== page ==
when the press crested members’ senses
spent sperm less seeds between the trees
the eyes see
hewers’ hex behest between
when Dems bedded Bees they wed
creepy greed
jeez!
they set the cresset
then creeps’ speedy jeeps deflected 
jeez! they fled

This poem “Dems were Bees were Dems” is written in Free Verse with no punctuation marks or capital letters only when appropriate like names assigned to people or places. Free Verse is poetry characterized by non-conformity to established patterns of meter, rhyme and stanza. It is also referred to as “Open Form” or “Unstructured Poetry”.  This poem has utilized a technique called constraint writing where the poet is bound by some condition that forbids certain things or imposes a pattern. “Dems were Bees were Dems” is written in the constraint style called univocalic poetry. I was inspired by two univocalic poets the likes of C. C. Bombough and Christian Bok.

In 1860 C. C.Bombough wrote a univocalic poem where the only vowel used was the “o”. Here is an excerpt from his poem:

No cool monsoon bow on Oxford dons,
Orthodox, jog-trot, book-worm Solomons

The Canadian poet, Christian Bok who I suspect is bilingual speaker (of English and French) used the univocalic structure in his poetry book Eunoia, Chapter E for René Crevel where only the vowel “e” is used in words. Here is an excerpt of his work arranged in prose poetry format:

Enfettered, these sentences repress free speech the
text deletes selected words we see the revered exeget
reject metred verse; the sestet, the tercet – even les
scènes élevées en grec. He rebels. He sets new precedents.
He lets cleverness exceed decent levels He eschews the
esteemed genres, the expected themes – even les belles
letters en vers. He prefers the perverse French esthetes:
Verne, Péret, Genet, Perec – hence, he pens fervent
screeds, then enters the street, where he sells these
letterpress newsletters, three cents per sheet
He engenders perfect newness whenever we need fresh terms.

Prose poetry is characterized with rhythmic, aural and syntactic repetition; compression of thought; sustained intensity and patterned structure but is set on the page in a continuous sequence of sentences as in prose without line brakes.

Constraint poetry in the form of the Univocalic verse caught my attention. I saw it as a way to poke fun at “crossing the floor” trend in Barbadian politics by members of both parties – The Barbados Labour Party (BLP referred to the Bees) and the Democratic Labour Party (DLP known as the Dems).The univocalic poem in this regard is called “Dems were Bees were Dems” and the whole composition uses words with the vowel “e” only.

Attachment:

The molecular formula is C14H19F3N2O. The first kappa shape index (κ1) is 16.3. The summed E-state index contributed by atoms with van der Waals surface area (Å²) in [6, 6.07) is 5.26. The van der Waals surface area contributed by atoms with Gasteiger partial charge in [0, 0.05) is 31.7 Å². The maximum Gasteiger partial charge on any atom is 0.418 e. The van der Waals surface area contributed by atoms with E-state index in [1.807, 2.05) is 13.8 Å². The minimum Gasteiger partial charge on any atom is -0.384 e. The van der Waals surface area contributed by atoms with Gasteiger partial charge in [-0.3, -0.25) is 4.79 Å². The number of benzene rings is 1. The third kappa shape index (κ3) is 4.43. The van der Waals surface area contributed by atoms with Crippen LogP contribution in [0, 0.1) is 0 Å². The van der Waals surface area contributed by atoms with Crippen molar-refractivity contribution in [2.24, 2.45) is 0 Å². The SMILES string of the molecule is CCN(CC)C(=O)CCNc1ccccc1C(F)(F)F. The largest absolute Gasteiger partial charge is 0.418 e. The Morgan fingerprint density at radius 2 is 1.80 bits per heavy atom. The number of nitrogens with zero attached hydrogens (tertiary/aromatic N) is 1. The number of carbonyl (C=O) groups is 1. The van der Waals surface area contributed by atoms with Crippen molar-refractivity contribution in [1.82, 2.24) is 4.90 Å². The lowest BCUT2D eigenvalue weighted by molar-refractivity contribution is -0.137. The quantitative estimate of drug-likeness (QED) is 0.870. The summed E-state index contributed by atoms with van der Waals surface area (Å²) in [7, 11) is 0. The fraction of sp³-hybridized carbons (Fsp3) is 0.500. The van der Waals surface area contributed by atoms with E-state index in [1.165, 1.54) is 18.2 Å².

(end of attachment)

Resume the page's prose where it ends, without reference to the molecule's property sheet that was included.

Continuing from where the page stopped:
This “crossing of the floor” happened in the Barbados Labour Party as well as in the Democratic Labour Party.  “Crossing the floor” is not unique to Barbadian politics; history has shown that in the British House of Commons Sir Winston Churchill crossed the floor from the Conservative Party to the Liberal Party then crossed back to the Conservative Party. “Party-switching” is the term used in American politics and means any change in party affiliation of a partisan public figure, usually one who is currently holding elected office; and connotes a transfer of held power from one party to another.

In the United States’ dominant two-party system, records show that the switches generally occur between the Republican Party and the Democratic Party, although the archives have revealed that there have also been a number of notable switches to and from third parties, and even between third parties. Documented party switches in modern era politics of the United States of America show that the majority of switches came from the Democratic Party to the Republican Party in the southern most states. In New England, the Great Lakes states, and the coastal states switched from Republican Party to the Democratic Party.

Politicians who cross the floor or switch parties would have the people believe that they did so from an ethical obligation, because they feel their views are no longer aligned with those of their current party. Some politicians cross the floor or ditch their party for an opportunistic reason but they wouldn’t say it that way. Those opportunistic politicians usually belong to a minority party and would cross the floor to join the majority party to gain the advantages of belonging to such a party. However, the most important reason why politicians switch or ditch their party is to get elected.

I tend to believe that politicians share common characteristics; they expect absolute loyalty from voters at the polls, and think ceaselessly about the next election cycle. Politicians’ hunting ground opens vehemently during the “silly-season” and their tactics are so very profound – slashing and burning; coaxing and embracing then distancing; hugging and kissing; shame finds no roots during the silly-season and for the most part the populace is hypnotized or drunk, their senses on hiatus.


Sunday, September 1, 2013

Comments on "Dee Park"

Dee Park

That bloody park is found across the road
Vagrants exploding in every mode
Mongooses and green monkeys roam
Toads paddle in twisted foam
Tainted colors explode
Where foul scents abode
In land-filled loam
Ants decode
When gloam
Falls

(April 2006)


Genre      -               Syllabic Poetry
Form       -               Free Verse